Knowledge influences both the dynamic economies of learning and the economy of space and networks, but to examine the impact of knowledge we have to evaluate the diffusion of knowledge, although it is difficult to directly measure the diffusion of knowledge. However, the extent of knowledge propagation can be estimated from the "efficacy of knowledge (opportunity), the spread and multiplication of uses in the economic system (cumulativeness), and the private appropriation of knowledge (appropriability)" (Lucarelli and Fumagalli, 2008, p. 78). These four factors determine "the knowledge-learning process ([lambda]) and network economies (k). The variable [lambda] depends on the degree of cumulativeness, opportunity and appropriability. Generally, opportunity is defined as the expected rate of profit (Pe). The variable k is supposed to depend on the income level (Y) and positive externalities (E). ... [lambda] is constrained by intellectual property rights" (Lucarelli and Fumagalli, 2008, pp. 78, 79).

The macroeconomic relations centered on knowledge are summarized as follows. The investments of an economy are determined by the income of the previous period, and the knowledge-learning processes ([lambda]) and network economies (k) are affected by the investments. The network economies are enhanced by the growth of income and effect of externalities, while the knowledge-learning processes are enhanced by the expected growth rate of profits and weakened by the powerful claims for the intellectual property rights. These two effects increase the profits and income of the economy, and develop this virtuous circle based on knowledge in cognitive capitalism.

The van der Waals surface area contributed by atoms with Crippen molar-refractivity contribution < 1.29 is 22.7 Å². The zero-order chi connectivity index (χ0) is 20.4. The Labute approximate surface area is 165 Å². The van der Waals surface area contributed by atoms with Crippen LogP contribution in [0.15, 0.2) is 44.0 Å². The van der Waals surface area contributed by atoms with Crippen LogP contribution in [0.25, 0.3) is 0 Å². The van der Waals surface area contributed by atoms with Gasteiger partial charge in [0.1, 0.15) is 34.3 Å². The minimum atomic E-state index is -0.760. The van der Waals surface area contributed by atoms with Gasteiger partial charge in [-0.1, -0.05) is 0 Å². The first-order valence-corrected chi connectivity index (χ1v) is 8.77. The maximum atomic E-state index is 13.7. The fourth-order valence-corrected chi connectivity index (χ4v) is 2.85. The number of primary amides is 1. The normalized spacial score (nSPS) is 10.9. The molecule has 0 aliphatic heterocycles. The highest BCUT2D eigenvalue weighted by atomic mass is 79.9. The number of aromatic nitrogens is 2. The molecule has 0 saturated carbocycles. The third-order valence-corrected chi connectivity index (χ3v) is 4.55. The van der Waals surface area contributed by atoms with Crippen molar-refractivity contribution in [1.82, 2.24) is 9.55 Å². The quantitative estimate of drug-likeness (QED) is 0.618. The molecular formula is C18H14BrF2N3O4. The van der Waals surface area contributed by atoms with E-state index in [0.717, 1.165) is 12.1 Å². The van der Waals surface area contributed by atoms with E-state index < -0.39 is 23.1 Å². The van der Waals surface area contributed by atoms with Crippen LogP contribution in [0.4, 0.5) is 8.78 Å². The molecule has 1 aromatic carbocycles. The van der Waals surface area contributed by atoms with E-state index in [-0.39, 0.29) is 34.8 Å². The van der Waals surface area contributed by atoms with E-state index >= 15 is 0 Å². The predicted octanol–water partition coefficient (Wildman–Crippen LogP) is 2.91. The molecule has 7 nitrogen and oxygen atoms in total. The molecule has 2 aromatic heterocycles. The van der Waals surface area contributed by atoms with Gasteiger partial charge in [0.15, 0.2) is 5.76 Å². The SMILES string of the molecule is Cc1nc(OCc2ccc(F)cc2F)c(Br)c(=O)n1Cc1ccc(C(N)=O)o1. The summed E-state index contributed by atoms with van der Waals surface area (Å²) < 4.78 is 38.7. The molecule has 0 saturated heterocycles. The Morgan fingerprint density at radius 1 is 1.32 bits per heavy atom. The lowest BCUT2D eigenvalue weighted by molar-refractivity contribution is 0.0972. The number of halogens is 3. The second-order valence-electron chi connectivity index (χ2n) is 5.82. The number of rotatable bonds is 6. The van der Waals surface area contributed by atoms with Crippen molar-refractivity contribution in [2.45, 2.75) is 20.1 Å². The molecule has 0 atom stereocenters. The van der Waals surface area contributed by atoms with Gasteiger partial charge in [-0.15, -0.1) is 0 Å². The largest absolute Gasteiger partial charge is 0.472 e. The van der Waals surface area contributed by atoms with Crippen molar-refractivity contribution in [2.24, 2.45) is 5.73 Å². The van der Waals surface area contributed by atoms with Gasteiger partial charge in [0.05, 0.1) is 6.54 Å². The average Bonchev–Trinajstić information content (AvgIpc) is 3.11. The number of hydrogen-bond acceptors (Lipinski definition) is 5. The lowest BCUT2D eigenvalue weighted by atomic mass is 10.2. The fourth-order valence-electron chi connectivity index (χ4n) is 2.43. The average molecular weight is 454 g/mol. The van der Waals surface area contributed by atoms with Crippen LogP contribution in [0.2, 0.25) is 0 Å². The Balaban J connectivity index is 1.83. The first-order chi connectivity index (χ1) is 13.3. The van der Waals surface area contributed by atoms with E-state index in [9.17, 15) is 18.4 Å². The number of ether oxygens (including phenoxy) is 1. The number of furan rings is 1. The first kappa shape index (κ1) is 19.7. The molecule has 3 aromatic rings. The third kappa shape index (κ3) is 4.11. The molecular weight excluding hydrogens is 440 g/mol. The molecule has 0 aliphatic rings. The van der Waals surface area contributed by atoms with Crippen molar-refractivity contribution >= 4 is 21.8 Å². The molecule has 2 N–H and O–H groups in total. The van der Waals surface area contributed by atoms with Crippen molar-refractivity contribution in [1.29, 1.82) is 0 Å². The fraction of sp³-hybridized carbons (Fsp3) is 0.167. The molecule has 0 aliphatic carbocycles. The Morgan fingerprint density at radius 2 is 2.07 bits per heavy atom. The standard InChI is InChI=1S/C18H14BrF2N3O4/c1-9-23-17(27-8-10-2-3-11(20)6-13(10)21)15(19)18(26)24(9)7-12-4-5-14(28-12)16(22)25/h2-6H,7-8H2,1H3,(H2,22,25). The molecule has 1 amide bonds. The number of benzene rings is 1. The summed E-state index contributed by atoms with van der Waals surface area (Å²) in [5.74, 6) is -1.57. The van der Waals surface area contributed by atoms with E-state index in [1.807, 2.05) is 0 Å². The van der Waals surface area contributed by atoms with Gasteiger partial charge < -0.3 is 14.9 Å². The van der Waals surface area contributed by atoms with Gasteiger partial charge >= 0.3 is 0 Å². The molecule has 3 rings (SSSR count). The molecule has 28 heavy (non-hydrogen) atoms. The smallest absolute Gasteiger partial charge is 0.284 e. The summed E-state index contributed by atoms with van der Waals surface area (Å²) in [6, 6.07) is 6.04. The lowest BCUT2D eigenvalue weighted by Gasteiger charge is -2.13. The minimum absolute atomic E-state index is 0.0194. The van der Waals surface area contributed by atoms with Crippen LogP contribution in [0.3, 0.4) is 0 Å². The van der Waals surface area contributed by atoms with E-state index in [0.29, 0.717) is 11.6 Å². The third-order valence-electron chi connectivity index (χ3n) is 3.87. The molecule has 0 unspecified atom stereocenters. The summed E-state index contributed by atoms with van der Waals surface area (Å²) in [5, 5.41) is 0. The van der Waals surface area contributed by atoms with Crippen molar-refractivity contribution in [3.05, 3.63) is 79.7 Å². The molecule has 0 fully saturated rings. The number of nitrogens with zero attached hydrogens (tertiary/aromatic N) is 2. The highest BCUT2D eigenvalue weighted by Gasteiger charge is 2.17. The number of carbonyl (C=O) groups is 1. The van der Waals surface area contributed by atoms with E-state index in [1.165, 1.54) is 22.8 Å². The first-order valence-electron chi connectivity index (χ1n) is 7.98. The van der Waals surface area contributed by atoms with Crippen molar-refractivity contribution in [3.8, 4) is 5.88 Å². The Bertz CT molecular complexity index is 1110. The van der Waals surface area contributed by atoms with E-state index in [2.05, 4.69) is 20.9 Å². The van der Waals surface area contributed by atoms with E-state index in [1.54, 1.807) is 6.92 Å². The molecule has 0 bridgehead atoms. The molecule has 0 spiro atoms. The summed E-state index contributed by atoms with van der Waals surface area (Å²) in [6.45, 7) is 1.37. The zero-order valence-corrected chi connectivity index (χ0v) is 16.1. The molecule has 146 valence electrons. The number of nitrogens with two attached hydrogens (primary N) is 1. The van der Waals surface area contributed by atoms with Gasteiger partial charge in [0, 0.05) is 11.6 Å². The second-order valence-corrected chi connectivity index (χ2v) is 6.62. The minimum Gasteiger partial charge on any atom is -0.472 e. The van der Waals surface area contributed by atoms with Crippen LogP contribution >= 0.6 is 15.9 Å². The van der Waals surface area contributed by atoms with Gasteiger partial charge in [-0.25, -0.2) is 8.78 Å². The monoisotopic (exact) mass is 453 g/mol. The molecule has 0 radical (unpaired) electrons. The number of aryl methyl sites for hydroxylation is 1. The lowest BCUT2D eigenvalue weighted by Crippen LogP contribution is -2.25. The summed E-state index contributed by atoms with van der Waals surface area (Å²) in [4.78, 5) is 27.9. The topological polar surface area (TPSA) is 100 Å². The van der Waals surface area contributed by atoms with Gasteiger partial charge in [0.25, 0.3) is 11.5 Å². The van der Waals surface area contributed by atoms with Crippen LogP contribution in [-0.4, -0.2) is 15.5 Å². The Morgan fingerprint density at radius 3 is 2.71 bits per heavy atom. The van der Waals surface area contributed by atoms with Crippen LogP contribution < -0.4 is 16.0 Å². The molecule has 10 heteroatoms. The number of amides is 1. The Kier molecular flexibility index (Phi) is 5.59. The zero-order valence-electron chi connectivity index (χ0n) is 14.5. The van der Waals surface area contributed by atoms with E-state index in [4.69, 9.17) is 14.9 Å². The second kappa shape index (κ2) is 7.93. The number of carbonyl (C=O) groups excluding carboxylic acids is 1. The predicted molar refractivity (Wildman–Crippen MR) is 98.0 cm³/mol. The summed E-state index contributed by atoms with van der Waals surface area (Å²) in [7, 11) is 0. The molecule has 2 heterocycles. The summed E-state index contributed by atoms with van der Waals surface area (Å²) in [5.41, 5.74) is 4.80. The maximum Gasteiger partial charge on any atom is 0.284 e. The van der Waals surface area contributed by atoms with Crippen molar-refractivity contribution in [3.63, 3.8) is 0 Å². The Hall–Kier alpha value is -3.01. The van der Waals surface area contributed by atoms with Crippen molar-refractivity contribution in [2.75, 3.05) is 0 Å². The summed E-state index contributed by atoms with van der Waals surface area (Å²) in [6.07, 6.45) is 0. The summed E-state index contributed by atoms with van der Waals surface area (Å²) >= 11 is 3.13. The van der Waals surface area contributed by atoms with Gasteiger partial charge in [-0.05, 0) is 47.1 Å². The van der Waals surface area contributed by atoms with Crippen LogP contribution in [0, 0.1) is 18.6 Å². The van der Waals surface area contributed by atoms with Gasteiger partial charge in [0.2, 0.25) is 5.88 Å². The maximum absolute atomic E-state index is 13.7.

In cognitive capitalism, there is another important macroeconomic relation that depends on knowledge. The "cumulativeness of knowledge and the speed of its diffusion necessarily imply increasing returns to scale" (Lucarelli and Fumagalli, 2008, p. 78). The economies of learning and network increase productivity, and there is a positive relationship between productivity and investments. These new economies of scale are realized through research and development and the diffusion of knowledge; this process is called the dynamic Kaldor-Verdoon law (Lucarelli and Fumagalli, 2008, pp. 86, 87) (4).